2. Then you will be confronted with some warning about voiding your warranty (see below)Warning  You really needn’t worry about this for the setting we’re changing.  The warning applies to all navigations to about:config as some settings in there can indeed be precarious to change. This one is not.
  3. Next you will be faced with the setting itself.  setting  Simply double click on it or right click to toggle it as true.
  4. Finally close out of the tab and you’re done!  The next time you exit out of firefox with multiple tabs, you will receive a warning.
Get Firefox to display warning message when exiting multiple tabs

Cheatsheet for viewing commits/branches in git

A couple notes on different log flags that I use for a couple applications

Only shows commits that are referred to by current state of branch
git log --graph --all --decorate --simplify-by-decoration

Shows all commits from all branches in a tree
git log --graph --all --decorate

A few notes on reading a branch.

If you are confronted with something like the following:


* commit 4589a323c3eddc4f488ea856c49db86d76bfe65f (Branch_5)
| Author: Neanderslob <neanderslob@neanderslob.com>
| Date: Tue Apr 14 01:52:17 2015 -0600
|
| Commit 5
|
| * commit d168ac4d7ab7e80c85d0630dc00a67319293f6a7 (Branch_4)
| | Author: Neanderslob <neanderslob@neanderslob.com>
| | Date: Tue Apr 28 15:01:00 2015 -0600
| |
| | Commit 4
| |
| * commit 06a6299ede5a1d6abf562b3a4999d6b6905dae80 (Branch_3/Branch_4)
|/ Author: Neanderslob <neanderslob@neanderslob.com>
| Date: Fri Apr 24 15:24:08 2015 -0600
|
| Commit 3
|
* commit 2118bcb9d2c5fae313841fa66a5af6294cf8ba31 (Branch_2)
| Author: Neanderslob <neanderslob@neanderslob.com>
| Date: Sat Apr 4 02:49:06 2015 -0600
|
| Commit 2
|
* commit 413697b0fbd36552613c51634080b419bf8ed6e9 (Branch_1)
| Author: Neanderslob <neanderslob@neanderslob.com>
| Date: Fri Mar 20 17:24:27 2015 -0600
|
| Commit 1

The way you read it is:

  • Branch_2 comes off of Branch_1.
  • Branch_3 and Branch_4 came off of branch 2 at the same point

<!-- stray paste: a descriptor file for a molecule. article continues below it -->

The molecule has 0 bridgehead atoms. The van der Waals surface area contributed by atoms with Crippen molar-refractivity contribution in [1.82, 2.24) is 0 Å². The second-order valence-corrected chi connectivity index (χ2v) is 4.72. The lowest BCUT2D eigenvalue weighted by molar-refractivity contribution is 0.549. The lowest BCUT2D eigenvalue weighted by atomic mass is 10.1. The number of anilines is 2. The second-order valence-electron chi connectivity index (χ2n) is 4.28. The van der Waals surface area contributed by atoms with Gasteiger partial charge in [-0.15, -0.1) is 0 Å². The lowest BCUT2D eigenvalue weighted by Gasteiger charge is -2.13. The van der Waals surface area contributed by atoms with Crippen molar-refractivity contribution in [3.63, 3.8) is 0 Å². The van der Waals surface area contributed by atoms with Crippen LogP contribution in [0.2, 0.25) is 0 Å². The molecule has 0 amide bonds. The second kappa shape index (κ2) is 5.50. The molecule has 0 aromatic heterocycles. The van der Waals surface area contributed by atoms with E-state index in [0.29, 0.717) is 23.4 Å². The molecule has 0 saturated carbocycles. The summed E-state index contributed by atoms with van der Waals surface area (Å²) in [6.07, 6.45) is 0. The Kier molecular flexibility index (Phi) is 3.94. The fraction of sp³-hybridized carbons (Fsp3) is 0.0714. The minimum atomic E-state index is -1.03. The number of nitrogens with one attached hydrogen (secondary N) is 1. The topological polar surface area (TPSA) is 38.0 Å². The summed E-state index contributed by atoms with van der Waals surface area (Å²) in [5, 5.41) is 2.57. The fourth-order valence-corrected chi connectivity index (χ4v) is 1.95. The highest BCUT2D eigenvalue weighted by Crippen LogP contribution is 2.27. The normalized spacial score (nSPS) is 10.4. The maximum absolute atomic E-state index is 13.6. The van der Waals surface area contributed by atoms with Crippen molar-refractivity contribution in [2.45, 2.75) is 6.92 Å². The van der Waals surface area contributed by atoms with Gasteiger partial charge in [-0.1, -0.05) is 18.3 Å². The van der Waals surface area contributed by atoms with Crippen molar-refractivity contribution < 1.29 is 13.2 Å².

• Branch_4 is ahead of Branch_3
  • Branch_5 came off of Branch_2 as well but after 3&4 did
Cheatsheet for viewing commits/branches in git

Adding a devise user or admin in a Heroku app

To add a devise user on a Heroku site we combine two commands

Command 1: With devise a person can enter the following into their rails console to create a user: User.new(:email => "user@name.com", :password => 'password', :password_confirmation => 'password')

Command 2: To run commands in the Heroku terminal, simply go into local directory of the corresponding app and type heroku run [whatever you want to run]

So if we put those together we get the following, assuming that your user model is in fact called User:

    1. Change your directory to your app: cd ~/yourapp
    2. Enter into the rails console on Heroku with the following: heroku run rails c
    3. Run the create user code: U=User.new(:email => "user@name.com", :password => 'password', :password_confirmation => 'password')
    4. Then finally U.save

Finally, if you want to do this for a separate admin model, simply replace User in the instructions above with Admin (provided of course that’s what your separate admin model is called; if not adjust accordingly).

That’s it! You should be good to go!

Adding a devise user or admin in a Heroku app

Styling Fields Dynamically Added With Cocoon

I recently ran into a situation where I realized that the nice slick J-Query styling that I’d given to my select menus hadn’t carried over to my dynamically added fields.  This is because, my javascript ran $('select').customSelect(); when the page loaded but at no point after. I therefore needed to figure out how to trigger that function once a dynamic field was added.

After quite a bit of searching around (on the order of hours) and several dead ends, I finally learned that cocoon has many different actions that can be used with on() In my case, all I needed was the following: